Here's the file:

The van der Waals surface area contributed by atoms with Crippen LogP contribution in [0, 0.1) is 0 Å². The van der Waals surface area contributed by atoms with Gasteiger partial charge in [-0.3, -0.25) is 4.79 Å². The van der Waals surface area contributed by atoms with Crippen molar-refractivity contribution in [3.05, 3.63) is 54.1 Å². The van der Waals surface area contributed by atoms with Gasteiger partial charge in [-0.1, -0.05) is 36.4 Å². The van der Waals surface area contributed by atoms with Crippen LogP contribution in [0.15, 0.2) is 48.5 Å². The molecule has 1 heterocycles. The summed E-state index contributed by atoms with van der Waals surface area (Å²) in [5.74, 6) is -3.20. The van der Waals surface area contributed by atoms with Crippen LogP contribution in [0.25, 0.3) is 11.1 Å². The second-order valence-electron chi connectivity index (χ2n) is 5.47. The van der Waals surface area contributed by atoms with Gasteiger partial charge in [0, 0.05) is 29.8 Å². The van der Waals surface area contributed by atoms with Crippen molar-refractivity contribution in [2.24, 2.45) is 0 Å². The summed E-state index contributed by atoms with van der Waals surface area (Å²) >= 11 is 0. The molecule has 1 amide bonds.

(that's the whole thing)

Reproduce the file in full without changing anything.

The van der Waals surface area contributed by atoms with Crippen LogP contribution in [0, 0.1) is 0 Å². The van der Waals surface area contributed by atoms with Gasteiger partial charge in [-0.3, -0.25) is 4.79 Å². The van der Waals surface area contributed by atoms with Crippen molar-refractivity contribution in [3.05, 3.63) is 54.1 Å². The van der Waals surface area contributed by atoms with Gasteiger partial charge in [-0.1, -0.05) is 36.4 Å². The van der Waals surface area contributed by atoms with Crippen LogP contribution in [0.15, 0.2) is 48.5 Å². The molecule has 1 heterocycles. The summed E-state index contributed by atoms with van der Waals surface area (Å²) in [5.74, 6) is -3.20. The van der Waals surface area contributed by atoms with Crippen LogP contribution in [0.25, 0.3) is 11.1 Å². The second-order valence-electron chi connectivity index (χ2n) is 5.47. The van der Waals surface area contributed by atoms with Gasteiger partial charge in [0, 0.05) is 29.8 Å². The van der Waals surface area contributed by atoms with Crippen molar-refractivity contribution in [2.24, 2.45) is 0 Å². The summed E-state index contributed by atoms with van der Waals surface area (Å²) >= 11 is 0. The molecule has 1 amide bonds.